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Man who mixed ballets with live chamber music dies at 86

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HOLTH: His process "wasn't always easy"

HOLTH: His process “wasn’t always easy”

Henry Holth, founder and general director of Ballet Pro Musica who produced festivals that merged original ballets with live chamber music, died of a heart attack on Thursday. He was 86.

The weekend before he died was the seventh weekend-long Ballet Pro Musica performance produced in Albuquerque, “The Spirit of Romance,” held at the National Hispanic Cultural Center.

It combined the music of La Catrina Quartet, a 2012 Latin Grammy Award-winning musical foursome from Las Cruces, who played selections from Vivaldi, Prokofiev, Massenet and Dvorak; the ballet dance of about a dozen members of Compañía Nacional de Danza, Mexico City’s classical ballet company which has danced with Pro Musica for five years; and Santa Fe pianist Jacquelyn Helin, with whom Holth had collaborated since 1997.

“It was a high point in all of these festivals,” Helin said Monday of the production, which ran Aug. 9 – 11, with each show lasting more than two hours. “It was a fabulous weekend. The audiences could not be more enthusiastic, and the performances were first-rate. I’m just gratified for Henry’s sake that he was able to see it.”

Originally from New Jersey, Holth began his career as a ballet dancer, performing in companies in Chicago, Germany and France, according to B.J. Myers, president of the board of Ballet Pro Musica.

When he retired from dancing, he launched a career in the management of ballet companies, and had leadership roles in ballet troupes in cities including Boston, San Jose, Calif., Cleveland, Dallas and Houston, Myers said.

“He always had this vision, he absolutely felt the only way you get the true sense of ballet is with live music,” Myers said. “This was his life dream.”

Holth mounted a similar festival in Santa Fe, then teamed up with collaborating choreographers Peter Anastos and Alex Ossadnik and co-founded Ballet Pro Musica. It played for one year in Savannah, Ga., and then found a permanent home in Albuquerque in 2006, with the first season debut in 2007.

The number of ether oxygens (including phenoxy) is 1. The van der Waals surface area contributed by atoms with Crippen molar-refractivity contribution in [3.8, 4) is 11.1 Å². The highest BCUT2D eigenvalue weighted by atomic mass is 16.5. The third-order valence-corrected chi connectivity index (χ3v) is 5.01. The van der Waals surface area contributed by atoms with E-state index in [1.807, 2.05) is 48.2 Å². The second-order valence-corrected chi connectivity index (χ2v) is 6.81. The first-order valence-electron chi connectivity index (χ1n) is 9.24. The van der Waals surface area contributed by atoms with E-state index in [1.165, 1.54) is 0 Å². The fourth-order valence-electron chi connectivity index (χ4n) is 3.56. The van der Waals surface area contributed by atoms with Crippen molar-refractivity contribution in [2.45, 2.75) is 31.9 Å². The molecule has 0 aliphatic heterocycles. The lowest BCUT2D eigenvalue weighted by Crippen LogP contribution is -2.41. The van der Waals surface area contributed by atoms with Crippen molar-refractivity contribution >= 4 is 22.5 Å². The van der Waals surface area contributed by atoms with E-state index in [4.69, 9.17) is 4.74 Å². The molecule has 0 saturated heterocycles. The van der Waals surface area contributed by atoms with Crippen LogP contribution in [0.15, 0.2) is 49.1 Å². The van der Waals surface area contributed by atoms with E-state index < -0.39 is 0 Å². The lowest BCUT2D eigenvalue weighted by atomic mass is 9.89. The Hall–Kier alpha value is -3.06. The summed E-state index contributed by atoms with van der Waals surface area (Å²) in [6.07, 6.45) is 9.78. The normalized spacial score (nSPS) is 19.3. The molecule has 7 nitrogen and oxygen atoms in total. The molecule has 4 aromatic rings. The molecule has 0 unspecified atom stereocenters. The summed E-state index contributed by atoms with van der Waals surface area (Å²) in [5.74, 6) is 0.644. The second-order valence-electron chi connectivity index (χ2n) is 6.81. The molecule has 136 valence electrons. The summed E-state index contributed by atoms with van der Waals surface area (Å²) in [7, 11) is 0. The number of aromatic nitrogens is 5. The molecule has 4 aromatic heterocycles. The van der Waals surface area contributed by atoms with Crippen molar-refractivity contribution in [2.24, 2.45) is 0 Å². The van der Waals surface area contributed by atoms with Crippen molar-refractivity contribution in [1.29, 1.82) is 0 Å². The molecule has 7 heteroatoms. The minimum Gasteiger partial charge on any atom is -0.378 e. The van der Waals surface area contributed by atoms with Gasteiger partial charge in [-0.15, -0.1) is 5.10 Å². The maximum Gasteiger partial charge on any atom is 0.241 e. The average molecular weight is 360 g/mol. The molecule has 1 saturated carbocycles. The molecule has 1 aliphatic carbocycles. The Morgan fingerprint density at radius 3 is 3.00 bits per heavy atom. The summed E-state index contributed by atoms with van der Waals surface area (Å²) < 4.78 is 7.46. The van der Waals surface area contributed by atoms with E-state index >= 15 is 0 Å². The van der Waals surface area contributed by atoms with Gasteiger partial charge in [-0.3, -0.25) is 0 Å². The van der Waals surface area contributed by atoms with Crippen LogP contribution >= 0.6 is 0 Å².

Creating a festival as specific as what he sometimes called “chamber ballet” was always done with a great deal of concentration and tenacity.

“He was very focused, and he knew exactly what he wanted to produce, and found ways to do that, and that wasn’t always easy,” Myers said. “It has been a lot of work over the last seven years, and this year, it finally turned the corner in all sorts of ways. While it was always good, this production this year, everyone said, was incredibly beautiful.”

In an article in the Journal earlier this month that previewed the festival, Holth explained that his passion was to make the music as vital as the dance.

“We are devoted to music,” he said. “… it has to be live, and from that we commission choreographers to make the music incarnate.”

In last year’s festival, in which he worked with the same dancers and musicians but used music by different composers, Holth “continues to fulfill his mission to hear the dance and see the music with new eyes and ears,” according to a review in the Journal .

After this year’s festival wrapped up earlier this month, he was already looking ahead.

“Just Saturday night he called us into the office, and he wanted to know what our ideas were for next year,” Helin said, speaking of herself and the first violinist from the quartet.

Now that he won’t be here to produce another, “It’s a huge loss for New Mexico,” said Maria Elena Alvarez, a member of the Ballet Pro Musica board of directors.

“He brought high art that originated in Mexico to Albuquerque with the festival that he produced and created for us, and he exposed New Mexicans to Mexico’s finest artistic expression through ballet and chamber music.”

A funeral for Holth, who lived in Albuquerque, is being planned for the near future, according to Jane Blume, who does public relations for Ballet Pro Musica.

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